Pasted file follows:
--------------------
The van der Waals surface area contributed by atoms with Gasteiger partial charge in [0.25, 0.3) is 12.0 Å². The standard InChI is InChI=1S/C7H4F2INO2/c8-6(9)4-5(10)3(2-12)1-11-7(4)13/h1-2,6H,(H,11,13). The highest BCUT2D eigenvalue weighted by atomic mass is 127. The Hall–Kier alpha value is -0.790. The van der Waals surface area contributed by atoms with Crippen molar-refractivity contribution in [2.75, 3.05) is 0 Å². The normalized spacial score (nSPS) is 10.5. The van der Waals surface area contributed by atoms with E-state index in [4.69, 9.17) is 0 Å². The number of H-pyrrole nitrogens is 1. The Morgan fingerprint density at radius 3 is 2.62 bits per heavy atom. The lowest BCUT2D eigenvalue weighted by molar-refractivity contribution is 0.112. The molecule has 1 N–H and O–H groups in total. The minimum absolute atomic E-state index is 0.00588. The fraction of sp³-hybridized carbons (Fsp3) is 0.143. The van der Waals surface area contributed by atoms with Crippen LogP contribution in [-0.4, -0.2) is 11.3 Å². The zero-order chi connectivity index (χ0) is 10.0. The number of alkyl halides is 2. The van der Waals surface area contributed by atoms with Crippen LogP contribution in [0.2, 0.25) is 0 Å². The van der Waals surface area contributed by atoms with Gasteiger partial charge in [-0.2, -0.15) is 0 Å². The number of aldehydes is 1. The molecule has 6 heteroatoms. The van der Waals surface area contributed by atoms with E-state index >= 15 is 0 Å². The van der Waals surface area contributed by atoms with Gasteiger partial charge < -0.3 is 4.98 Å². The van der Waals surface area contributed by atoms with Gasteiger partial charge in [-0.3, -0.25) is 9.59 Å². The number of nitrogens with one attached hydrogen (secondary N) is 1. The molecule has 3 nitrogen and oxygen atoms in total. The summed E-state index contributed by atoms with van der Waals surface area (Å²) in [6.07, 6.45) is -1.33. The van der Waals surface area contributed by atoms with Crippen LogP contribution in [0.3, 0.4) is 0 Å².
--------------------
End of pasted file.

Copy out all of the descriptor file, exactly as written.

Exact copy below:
The van der Waals surface area contributed by atoms with Gasteiger partial charge in [0.25, 0.3) is 12.0 Å². The standard InChI is InChI=1S/C7H4F2INO2/c8-6(9)4-5(10)3(2-12)1-11-7(4)13/h1-2,6H,(H,11,13). The highest BCUT2D eigenvalue weighted by atomic mass is 127. The Hall–Kier alpha value is -0.790. The van der Waals surface area contributed by atoms with Crippen molar-refractivity contribution in [2.75, 3.05) is 0 Å². The normalized spacial score (nSPS) is 10.5. The van der Waals surface area contributed by atoms with E-state index in [4.69, 9.17) is 0 Å². The number of H-pyrrole nitrogens is 1. The Morgan fingerprint density at radius 3 is 2.62 bits per heavy atom. The lowest BCUT2D eigenvalue weighted by molar-refractivity contribution is 0.112. The molecule has 1 N–H and O–H groups in total. The minimum absolute atomic E-state index is 0.00588. The fraction of sp³-hybridized carbons (Fsp3) is 0.143. The van der Waals surface area contributed by atoms with Crippen LogP contribution in [-0.4, -0.2) is 11.3 Å². The zero-order chi connectivity index (χ0) is 10.0. The number of alkyl halides is 2. The van der Waals surface area contributed by atoms with Crippen LogP contribution in [0.2, 0.25) is 0 Å². The van der Waals surface area contributed by atoms with Gasteiger partial charge in [-0.2, -0.15) is 0 Å². The number of aldehydes is 1. The molecule has 6 heteroatoms. The van der Waals surface area contributed by atoms with E-state index >= 15 is 0 Å². The van der Waals surface area contributed by atoms with Gasteiger partial charge < -0.3 is 4.98 Å². The van der Waals surface area contributed by atoms with Gasteiger partial charge in [-0.3, -0.25) is 9.59 Å². The number of nitrogens with one attached hydrogen (secondary N) is 1. The molecule has 3 nitrogen and oxygen atoms in total. The summed E-state index contributed by atoms with van der Waals surface area (Å²) in [6.07, 6.45) is -1.33. The van der Waals surface area contributed by atoms with Crippen LogP contribution in [0.3, 0.4) is 0 Å².